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author/source: Geoff Caesar



Although the word “bailment” is somewhat arcane it actually relates to one of the commonest legal relationships as well as one of the oldest and most versatile. It is a staple transaction for both commercial concerns and private individuals and it has some pioneering modern uses. Every time a company hires a fleet of cars for the use of its employees, or a debtor pledges its mobile assets as security for a loan, or a trucking or shipping company receives goods to be transported, or a seller supplies goods on title retention terms, or a buyer takes goods on approval, or a private consumer delivers goods to a repairer or cleaner to be serviced, a bailment arises. There are an almost infinite number of further modern examples.

The standard bailment typically arises when two parties have a contract that either obliges or entitles one of them to take possession of the other’s goods for some limited period or purpose. The function of the bailment may be the storage or carriage of the goods by the bailee or the hiring of the goods to the bailee. In the first example the bailee provides the service and receives the reward, while in the second it is the bailor who confers a service on the bailee and draws the reward from him. Other commercial examples are the pledge of goods or the performance of professional skill and labour on them.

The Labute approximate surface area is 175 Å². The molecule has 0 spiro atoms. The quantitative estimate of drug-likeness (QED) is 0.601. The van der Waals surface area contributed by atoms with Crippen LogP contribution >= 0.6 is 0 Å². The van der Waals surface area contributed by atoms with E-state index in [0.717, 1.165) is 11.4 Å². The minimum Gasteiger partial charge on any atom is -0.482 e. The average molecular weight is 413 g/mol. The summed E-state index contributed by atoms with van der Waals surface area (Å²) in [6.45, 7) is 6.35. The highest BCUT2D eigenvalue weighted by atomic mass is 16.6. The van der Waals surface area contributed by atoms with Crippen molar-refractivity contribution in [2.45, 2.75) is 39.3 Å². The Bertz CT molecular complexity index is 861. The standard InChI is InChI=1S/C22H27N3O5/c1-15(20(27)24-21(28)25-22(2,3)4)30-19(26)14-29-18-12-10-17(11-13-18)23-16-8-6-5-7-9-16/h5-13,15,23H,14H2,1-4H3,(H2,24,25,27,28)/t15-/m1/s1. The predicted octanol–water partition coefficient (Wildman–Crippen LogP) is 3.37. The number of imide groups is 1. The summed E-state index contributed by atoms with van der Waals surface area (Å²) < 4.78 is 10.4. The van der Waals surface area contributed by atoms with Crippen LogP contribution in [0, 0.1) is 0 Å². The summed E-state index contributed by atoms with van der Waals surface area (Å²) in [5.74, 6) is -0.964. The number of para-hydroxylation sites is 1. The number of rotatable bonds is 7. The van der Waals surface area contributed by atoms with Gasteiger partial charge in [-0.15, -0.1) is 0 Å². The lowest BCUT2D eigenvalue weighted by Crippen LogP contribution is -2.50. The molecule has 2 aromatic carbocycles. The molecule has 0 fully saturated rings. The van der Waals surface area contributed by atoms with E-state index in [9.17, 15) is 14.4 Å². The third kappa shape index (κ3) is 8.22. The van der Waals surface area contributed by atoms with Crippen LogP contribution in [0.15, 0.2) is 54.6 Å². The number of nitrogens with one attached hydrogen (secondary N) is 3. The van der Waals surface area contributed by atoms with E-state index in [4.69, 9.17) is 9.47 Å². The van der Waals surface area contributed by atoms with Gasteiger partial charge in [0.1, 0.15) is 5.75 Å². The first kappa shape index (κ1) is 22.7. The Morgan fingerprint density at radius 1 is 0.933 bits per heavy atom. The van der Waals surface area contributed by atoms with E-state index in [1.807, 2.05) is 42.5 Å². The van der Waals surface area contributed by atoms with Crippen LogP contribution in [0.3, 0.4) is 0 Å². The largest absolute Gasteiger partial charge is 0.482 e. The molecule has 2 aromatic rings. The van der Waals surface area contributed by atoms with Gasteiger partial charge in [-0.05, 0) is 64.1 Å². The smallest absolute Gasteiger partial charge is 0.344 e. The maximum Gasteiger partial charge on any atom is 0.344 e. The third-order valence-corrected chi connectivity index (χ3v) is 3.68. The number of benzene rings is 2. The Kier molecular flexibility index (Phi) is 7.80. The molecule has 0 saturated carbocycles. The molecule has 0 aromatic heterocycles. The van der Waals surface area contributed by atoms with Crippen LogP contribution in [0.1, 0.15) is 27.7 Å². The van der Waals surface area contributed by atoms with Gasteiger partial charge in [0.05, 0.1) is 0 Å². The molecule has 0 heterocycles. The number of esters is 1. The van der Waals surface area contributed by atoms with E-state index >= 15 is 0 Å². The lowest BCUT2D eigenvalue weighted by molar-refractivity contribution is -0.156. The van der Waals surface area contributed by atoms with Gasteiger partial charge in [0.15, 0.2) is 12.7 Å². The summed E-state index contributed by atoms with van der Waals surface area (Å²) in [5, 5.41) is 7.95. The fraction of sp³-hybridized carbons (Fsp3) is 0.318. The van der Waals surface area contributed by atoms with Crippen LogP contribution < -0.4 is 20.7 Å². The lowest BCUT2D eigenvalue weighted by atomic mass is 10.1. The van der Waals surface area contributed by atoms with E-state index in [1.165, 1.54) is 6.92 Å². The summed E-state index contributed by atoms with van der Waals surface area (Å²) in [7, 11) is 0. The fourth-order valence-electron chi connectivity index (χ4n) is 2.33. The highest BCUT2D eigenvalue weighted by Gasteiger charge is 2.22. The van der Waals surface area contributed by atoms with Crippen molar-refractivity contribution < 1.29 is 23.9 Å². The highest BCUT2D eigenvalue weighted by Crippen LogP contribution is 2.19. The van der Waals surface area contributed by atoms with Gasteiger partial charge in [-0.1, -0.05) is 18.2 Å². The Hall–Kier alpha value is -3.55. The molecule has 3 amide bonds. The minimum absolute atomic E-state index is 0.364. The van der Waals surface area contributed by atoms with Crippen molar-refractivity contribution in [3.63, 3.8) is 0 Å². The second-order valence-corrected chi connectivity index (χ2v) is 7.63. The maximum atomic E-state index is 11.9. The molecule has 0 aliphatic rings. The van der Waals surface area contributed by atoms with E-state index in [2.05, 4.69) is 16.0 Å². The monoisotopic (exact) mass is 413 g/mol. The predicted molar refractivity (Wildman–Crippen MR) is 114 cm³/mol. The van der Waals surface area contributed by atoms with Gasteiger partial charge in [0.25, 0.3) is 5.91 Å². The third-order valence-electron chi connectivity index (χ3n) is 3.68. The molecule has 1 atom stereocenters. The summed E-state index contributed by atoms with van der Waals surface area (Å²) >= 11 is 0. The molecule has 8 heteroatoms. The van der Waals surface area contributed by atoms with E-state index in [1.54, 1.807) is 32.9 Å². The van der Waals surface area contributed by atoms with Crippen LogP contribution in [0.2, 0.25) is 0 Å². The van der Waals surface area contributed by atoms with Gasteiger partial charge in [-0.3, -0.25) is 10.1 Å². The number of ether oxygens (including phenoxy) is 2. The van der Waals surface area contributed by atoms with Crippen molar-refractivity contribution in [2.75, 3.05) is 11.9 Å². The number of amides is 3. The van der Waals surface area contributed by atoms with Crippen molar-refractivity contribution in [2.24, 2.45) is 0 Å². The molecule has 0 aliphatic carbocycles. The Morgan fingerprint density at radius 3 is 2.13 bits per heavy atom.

What is bailment?

Bailment comes about whenever one person is voluntarily and knowingly in possession of goods that belong to another.

Under a standard bailment, the owner or “bailor” retains the reversionary right to the goods while the recipient or “bailee” gets possession for a limited period or purpose.

The requirements for bailment are:

  • Voluntary possession by one person (A) of another person’s (B) goods.
  • The goods must be tangible movable chattels.
  • A must consent (expressly or impliedly) to the possession of B’s goods.

There can be a bailment even where the owner of the goods has not consented to the bailee’s taking possession of them. In other words, the bailee must consent to possession but the bailor need not.

In its early form, bailment involved a delivery of goods by their owner to a person who got possession but not ownership (the word “bailment” comes from the French “bailler” meaning to deliver). Nowadays however a bailment can arise without any formal transfer or physical delivery.

The bailor need not be the owner of the goods (but frequently will be).

Documents for Alinea Law Members

The following documents are available to Alinea Law members in relation to bailment:

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